The Tom Bradley Effect

By Susan Estrich

September 12, 2020 5 min read

Tom Bradley, a former police officer who served as mayor of Los Angeles for 20 years, was supposed to win the 1982 governor's race. Every poll said so. He was endorsed by everybody. Going in to Election Day, those polls consistently showed him to be 10 points ahead of his opponent, George Deukmejian, a little-known Republican at the time.

Bradley lost.

Every poll was wrong — as many as 10 points wrong.

Thus was born the "Tom Bradley effect," which was more like a rule. People lie to pollsters, particularly when they are supporting the white guy against the Black guy. So, a Black politician has to be 10 points ahead going into the election to have a chance of winning.

That was in 1982. Sadly, the rule held for too long. I was sitting in front of a camera on election night in 1996 when I was handed an exit poll showing that Proposition 209, the constitutional amendment barring affirmative action by public institutions, was going to fail. I hosted a talk radio show at the time; I knew the poll was wrong. I asked for more polls, distinguishing between the phone polls and those conducted in person. The phone polls were far more accurate than the in-person exit interviews they had conducted. The proposition passed easily, with a 9-point margin.

This fall, 24 years later, a proposition will be on the ballot to repeal 209. It should pass. After the nation twice elected a Black president, some claimed that the Tom Bradley effect was over. That was before they were all wrong in predicting that Hillary Clinton would win comfortably, only to see all these secret Donald Trump supporters who showed up in places such as Pennsylvania and Michigan.

"Trump voter" has become, in some circles, the ultimate put-down. You turn away from someone giving you a hard time, and you don't call them a name I can't print; you whisper or announce that he or she is a "Trump voter." Many Democrats simply cannot fathom how anyone would support Trump given the death toll of the pandemic and the economy and the lying and the rest.

The "deplorables" — the term Clinton famously used in one talk to describe Trump voters — know exactly what these Democrats and pundits think of them. Some Trumpers react to this with precisely the anger that Trumpism breeds. They put on their red caps, take off their masks and risk their lives to help Trump. The more he is denounced by the left and the media, the stronger their public and private support.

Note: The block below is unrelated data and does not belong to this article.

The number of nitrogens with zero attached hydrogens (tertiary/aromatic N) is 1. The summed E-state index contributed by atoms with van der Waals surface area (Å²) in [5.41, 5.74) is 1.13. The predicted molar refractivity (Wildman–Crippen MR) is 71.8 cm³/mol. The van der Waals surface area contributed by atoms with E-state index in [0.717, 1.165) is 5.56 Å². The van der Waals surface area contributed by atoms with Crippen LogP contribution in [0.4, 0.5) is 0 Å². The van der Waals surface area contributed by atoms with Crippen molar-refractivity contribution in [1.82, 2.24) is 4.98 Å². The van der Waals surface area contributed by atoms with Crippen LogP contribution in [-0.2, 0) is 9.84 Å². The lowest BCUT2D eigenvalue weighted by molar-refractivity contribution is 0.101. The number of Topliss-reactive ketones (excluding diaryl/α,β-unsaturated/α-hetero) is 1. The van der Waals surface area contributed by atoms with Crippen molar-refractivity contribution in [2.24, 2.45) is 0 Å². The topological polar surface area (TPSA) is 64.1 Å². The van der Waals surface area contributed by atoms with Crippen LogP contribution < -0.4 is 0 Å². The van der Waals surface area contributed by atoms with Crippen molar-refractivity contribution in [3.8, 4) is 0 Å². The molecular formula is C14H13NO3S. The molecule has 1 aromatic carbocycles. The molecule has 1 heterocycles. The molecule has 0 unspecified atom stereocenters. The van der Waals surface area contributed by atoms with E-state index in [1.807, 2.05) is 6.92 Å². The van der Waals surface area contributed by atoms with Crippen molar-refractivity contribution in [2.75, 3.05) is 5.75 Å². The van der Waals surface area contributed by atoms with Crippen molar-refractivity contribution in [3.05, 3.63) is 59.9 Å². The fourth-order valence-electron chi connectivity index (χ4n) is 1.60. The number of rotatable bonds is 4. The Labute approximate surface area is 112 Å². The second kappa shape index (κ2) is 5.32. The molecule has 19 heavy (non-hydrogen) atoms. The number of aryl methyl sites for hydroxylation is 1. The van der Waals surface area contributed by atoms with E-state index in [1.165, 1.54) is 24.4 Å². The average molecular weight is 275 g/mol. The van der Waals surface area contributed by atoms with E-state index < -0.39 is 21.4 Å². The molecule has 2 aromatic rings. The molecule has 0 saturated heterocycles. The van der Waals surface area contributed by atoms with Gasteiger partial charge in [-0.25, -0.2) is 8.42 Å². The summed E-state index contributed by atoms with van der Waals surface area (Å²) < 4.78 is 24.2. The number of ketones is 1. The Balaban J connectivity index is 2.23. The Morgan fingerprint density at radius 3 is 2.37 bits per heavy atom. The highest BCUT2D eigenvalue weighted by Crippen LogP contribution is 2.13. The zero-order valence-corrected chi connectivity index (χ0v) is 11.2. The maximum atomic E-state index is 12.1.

But surely, not all Trump supporters react that way. The results in 2016 prove that much. The polls showing Clinton well ahead were right in capturing what Americans were willing to say. The fact that they were equally consistently wrong in predicting the actual outcome tells you only that people were lying, not that pollsters can't count.

It's not just a matter of polls. I am certain that there are not an insignificant number of secret Trump voters among my family, friends and acquaintances. I don't ask, and they don't tell. Why take the abuse? Why tell someone who will insist on trying to change your mind, an exercise that usually results in reinforcing on both sides a lack of respect for the other. In the various settings I have found myself in over the years, I always know who is supporting the Democrat — those folks tend to tell me — but I have no idea how many Trump voters are in the room or at the table.

Or I do have an idea, but I'm not one of those Democrats who think that Trump supporters are all deplorable or that I can change someone's mind about something as important as how they will vote over the dinner table.

The question is not whether there are "secret" Trump supporters out there.

The question is how many there are.

To find out more about Susan Estrich and read features by other Creators Syndicate writers and cartoonists, visit the Creators Syndicate website at www.creators.com.

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